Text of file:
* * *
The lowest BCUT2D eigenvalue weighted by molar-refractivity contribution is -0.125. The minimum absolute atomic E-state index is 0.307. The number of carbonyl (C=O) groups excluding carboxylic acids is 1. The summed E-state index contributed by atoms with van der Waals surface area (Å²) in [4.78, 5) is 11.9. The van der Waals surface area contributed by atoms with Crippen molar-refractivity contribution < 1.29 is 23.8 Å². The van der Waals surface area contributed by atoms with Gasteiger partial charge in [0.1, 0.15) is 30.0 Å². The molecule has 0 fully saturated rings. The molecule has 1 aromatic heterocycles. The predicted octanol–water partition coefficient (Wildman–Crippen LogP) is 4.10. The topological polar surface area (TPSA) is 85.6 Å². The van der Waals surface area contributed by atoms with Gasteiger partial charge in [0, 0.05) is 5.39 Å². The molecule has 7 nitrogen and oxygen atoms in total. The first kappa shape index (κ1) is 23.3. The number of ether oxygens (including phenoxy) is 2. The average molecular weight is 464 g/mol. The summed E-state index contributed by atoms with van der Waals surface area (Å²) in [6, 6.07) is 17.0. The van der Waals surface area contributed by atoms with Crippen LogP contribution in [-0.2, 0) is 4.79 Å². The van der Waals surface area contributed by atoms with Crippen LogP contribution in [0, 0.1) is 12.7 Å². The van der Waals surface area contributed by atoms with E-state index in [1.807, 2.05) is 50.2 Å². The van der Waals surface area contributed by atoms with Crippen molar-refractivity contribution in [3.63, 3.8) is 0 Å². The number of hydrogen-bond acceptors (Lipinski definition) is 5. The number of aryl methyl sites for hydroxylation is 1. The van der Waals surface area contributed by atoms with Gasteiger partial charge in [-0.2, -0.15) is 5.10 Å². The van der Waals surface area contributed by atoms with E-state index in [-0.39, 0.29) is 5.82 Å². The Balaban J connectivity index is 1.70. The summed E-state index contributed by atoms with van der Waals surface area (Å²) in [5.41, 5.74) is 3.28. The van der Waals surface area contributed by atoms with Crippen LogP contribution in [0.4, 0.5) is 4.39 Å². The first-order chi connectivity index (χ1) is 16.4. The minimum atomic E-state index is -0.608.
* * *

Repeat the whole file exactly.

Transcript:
The lowest BCUT2D eigenvalue weighted by molar-refractivity contribution is -0.125. The minimum absolute atomic E-state index is 0.307. The number of carbonyl (C=O) groups excluding carboxylic acids is 1. The summed E-state index contributed by atoms with van der Waals surface area (Å²) in [4.78, 5) is 11.9. The van der Waals surface area contributed by atoms with Crippen molar-refractivity contribution < 1.29 is 23.8 Å². The van der Waals surface area contributed by atoms with Gasteiger partial charge in [0.1, 0.15) is 30.0 Å². The molecule has 0 fully saturated rings. The molecule has 1 aromatic heterocycles. The predicted octanol–water partition coefficient (Wildman–Crippen LogP) is 4.10. The topological polar surface area (TPSA) is 85.6 Å². The van der Waals surface area contributed by atoms with Gasteiger partial charge in [0, 0.05) is 5.39 Å². The molecule has 7 nitrogen and oxygen atoms in total. The first kappa shape index (κ1) is 23.3. The number of ether oxygens (including phenoxy) is 2. The average molecular weight is 464 g/mol. The summed E-state index contributed by atoms with van der Waals surface area (Å²) in [6, 6.07) is 17.0. The van der Waals surface area contributed by atoms with Crippen LogP contribution in [-0.2, 0) is 4.79 Å². The van der Waals surface area contributed by atoms with Crippen LogP contribution in [0, 0.1) is 12.7 Å². The van der Waals surface area contributed by atoms with E-state index in [1.807, 2.05) is 50.2 Å². The van der Waals surface area contributed by atoms with Crippen molar-refractivity contribution in [3.63, 3.8) is 0 Å². The number of hydrogen-bond acceptors (Lipinski definition) is 5. The number of aryl methyl sites for hydroxylation is 1. The van der Waals surface area contributed by atoms with Gasteiger partial charge in [-0.2, -0.15) is 5.10 Å². The van der Waals surface area contributed by atoms with E-state index in [-0.39, 0.29) is 5.82 Å². The Balaban J connectivity index is 1.70. The summed E-state index contributed by atoms with van der Waals surface area (Å²) in [5.41, 5.74) is 3.28. The van der Waals surface area contributed by atoms with Crippen LogP contribution in [0.4, 0.5) is 4.39 Å². The first-order chi connectivity index (χ1) is 16.4. The minimum atomic E-state index is -0.608.